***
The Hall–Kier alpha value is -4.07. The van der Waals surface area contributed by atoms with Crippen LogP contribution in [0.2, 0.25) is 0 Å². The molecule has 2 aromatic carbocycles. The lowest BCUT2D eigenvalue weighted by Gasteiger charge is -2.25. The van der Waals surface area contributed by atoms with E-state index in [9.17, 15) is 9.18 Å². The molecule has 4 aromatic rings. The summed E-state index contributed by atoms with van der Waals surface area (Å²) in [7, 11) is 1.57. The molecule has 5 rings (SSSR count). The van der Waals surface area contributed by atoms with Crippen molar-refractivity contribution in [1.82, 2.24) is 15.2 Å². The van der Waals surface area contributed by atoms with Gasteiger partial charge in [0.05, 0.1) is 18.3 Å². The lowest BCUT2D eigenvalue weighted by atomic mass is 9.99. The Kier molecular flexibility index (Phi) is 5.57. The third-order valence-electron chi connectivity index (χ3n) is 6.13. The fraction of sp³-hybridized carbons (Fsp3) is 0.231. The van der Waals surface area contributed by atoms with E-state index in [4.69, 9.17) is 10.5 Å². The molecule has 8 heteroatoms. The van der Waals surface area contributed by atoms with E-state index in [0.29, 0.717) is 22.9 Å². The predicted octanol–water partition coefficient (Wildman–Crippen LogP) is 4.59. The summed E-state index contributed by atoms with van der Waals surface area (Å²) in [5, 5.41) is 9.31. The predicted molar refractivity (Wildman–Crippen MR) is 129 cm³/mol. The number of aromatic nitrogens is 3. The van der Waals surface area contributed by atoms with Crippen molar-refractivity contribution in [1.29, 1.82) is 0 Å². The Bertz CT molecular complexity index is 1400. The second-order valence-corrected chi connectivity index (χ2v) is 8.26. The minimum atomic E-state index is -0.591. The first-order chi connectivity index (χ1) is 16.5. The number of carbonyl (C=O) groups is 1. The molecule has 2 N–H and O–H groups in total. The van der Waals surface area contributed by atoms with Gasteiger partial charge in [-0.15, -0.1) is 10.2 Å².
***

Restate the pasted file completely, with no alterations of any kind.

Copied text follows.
The Hall–Kier alpha value is -4.07. The van der Waals surface area contributed by atoms with Crippen LogP contribution in [0.2, 0.25) is 0 Å². The molecule has 2 aromatic carbocycles. The lowest BCUT2D eigenvalue weighted by Gasteiger charge is -2.25. The van der Waals surface area contributed by atoms with E-state index in [9.17, 15) is 9.18 Å². The molecule has 4 aromatic rings. The summed E-state index contributed by atoms with van der Waals surface area (Å²) in [7, 11) is 1.57. The molecule has 5 rings (SSSR count). The van der Waals surface area contributed by atoms with Crippen molar-refractivity contribution in [1.82, 2.24) is 15.2 Å². The van der Waals surface area contributed by atoms with Gasteiger partial charge in [0.05, 0.1) is 18.3 Å². The lowest BCUT2D eigenvalue weighted by atomic mass is 9.99. The Kier molecular flexibility index (Phi) is 5.57. The third-order valence-electron chi connectivity index (χ3n) is 6.13. The fraction of sp³-hybridized carbons (Fsp3) is 0.231. The van der Waals surface area contributed by atoms with E-state index in [4.69, 9.17) is 10.5 Å². The molecule has 8 heteroatoms. The van der Waals surface area contributed by atoms with E-state index in [0.29, 0.717) is 22.9 Å². The predicted octanol–water partition coefficient (Wildman–Crippen LogP) is 4.59. The summed E-state index contributed by atoms with van der Waals surface area (Å²) in [5, 5.41) is 9.31. The predicted molar refractivity (Wildman–Crippen MR) is 129 cm³/mol. The number of aromatic nitrogens is 3. The van der Waals surface area contributed by atoms with Crippen molar-refractivity contribution in [1.29, 1.82) is 0 Å². The Bertz CT molecular complexity index is 1400. The second-order valence-corrected chi connectivity index (χ2v) is 8.26. The minimum atomic E-state index is -0.591. The first-order chi connectivity index (χ1) is 16.5. The number of carbonyl (C=O) groups is 1. The molecule has 2 N–H and O–H groups in total. The van der Waals surface area contributed by atoms with Gasteiger partial charge in [-0.15, -0.1) is 10.2 Å².